Leaders of the Awa indigenous community on Wednesday confirmed the deaths of three community members reportedly killed in the municipality of Tumaco, in Colombia’s southwestern Nariño department.
After varying reports came out on Tuesday about the possible murders of four to five Awa in southwest Colombia, the indigenous union of the Awa community, UNIPA, made the confirmation in a press release obtained by Colombia Reports on Thursday.
According to the report, two Awa members were murdered on Monday morning in the Mateplatano reserve near Tumaco. The bodies of Juan Carlos Garcia Pai, 37, and Pastor Enrique Garcia, 33, reportedly displayed signs of torture. Both deceased men had families.
The body of 54-year-old Jose Enrique Guanga Guanga was also found on Monday with gunshot wounds in the Awa reserve, Pugande Campo Alegre. Guanga Guanga was reportedly a father of three.
Three other people, identified as pesants or “campesinos” were found dead on Monday alongside the two Awa members and another pesant from the area was killed at 10:00 PM on Sunday.
According to a UNIPA report, the man suspected in the murder of Guanga Guanga in Campo Alegre was caught by indigenous security forces and handed over to Colombia’s national police. However, within a few hours the man was reportedly released.
The report expressed the Awa group’s frustration and they said the release of the suspect demonstrates “a lack of commitment to our people.”
They also criticized the government’s failure to listen to their calls for help.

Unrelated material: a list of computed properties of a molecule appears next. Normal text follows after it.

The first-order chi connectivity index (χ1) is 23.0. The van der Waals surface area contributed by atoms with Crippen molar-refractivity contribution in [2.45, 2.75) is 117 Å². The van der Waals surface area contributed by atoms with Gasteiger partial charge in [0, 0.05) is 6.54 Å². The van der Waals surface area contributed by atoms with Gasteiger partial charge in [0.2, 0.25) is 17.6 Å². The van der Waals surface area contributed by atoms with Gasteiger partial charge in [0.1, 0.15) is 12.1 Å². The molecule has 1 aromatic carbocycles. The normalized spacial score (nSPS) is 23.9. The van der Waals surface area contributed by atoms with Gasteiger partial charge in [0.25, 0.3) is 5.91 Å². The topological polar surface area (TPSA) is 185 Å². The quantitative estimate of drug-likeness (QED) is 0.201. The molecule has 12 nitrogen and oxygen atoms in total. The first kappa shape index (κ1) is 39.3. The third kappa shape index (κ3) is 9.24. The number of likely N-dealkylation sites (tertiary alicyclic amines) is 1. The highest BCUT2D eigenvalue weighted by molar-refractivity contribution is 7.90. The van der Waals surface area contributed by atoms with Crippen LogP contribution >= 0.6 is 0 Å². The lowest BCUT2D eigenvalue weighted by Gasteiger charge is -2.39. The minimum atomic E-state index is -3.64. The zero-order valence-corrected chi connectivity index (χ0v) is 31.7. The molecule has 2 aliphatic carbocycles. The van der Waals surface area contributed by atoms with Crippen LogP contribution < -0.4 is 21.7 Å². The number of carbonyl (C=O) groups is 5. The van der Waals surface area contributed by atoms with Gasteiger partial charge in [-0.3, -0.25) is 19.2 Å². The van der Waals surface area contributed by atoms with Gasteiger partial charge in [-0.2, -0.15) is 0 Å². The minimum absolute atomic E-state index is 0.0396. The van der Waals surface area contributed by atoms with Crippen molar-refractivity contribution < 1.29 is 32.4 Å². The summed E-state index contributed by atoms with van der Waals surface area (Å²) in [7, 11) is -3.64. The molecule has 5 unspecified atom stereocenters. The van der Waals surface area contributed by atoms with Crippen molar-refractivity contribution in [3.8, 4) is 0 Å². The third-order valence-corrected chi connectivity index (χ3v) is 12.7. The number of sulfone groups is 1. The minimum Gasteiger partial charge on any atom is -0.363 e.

“It is incomprehensible that despite various allegations we have made regarding the systematic violation of human rights in our territory and the helpless situation of our communities, the Colombian government has been deaf to our calls and their action has failed to transform this serious situation,” stated the report.
The report claimed that the Awa group receive regular death threats on the part of the armed group “Los Rastrojos” for defending the territory the inherited from their ancestors. The Awa community made an appeal to the government to implement effective guarantees to protect the indigenous group and the report reiterated the need for more efficient measures to monitor the region’s conflict.
The Awa indigenous group inhabits the Colombian departments of Nariño and Putumayo as well as in the north of Ecuador and its population is estimated at 15,000.
The three recent assassinations of Awa members bring the indigenous group’s death toll up to seven in 2013 thus far.
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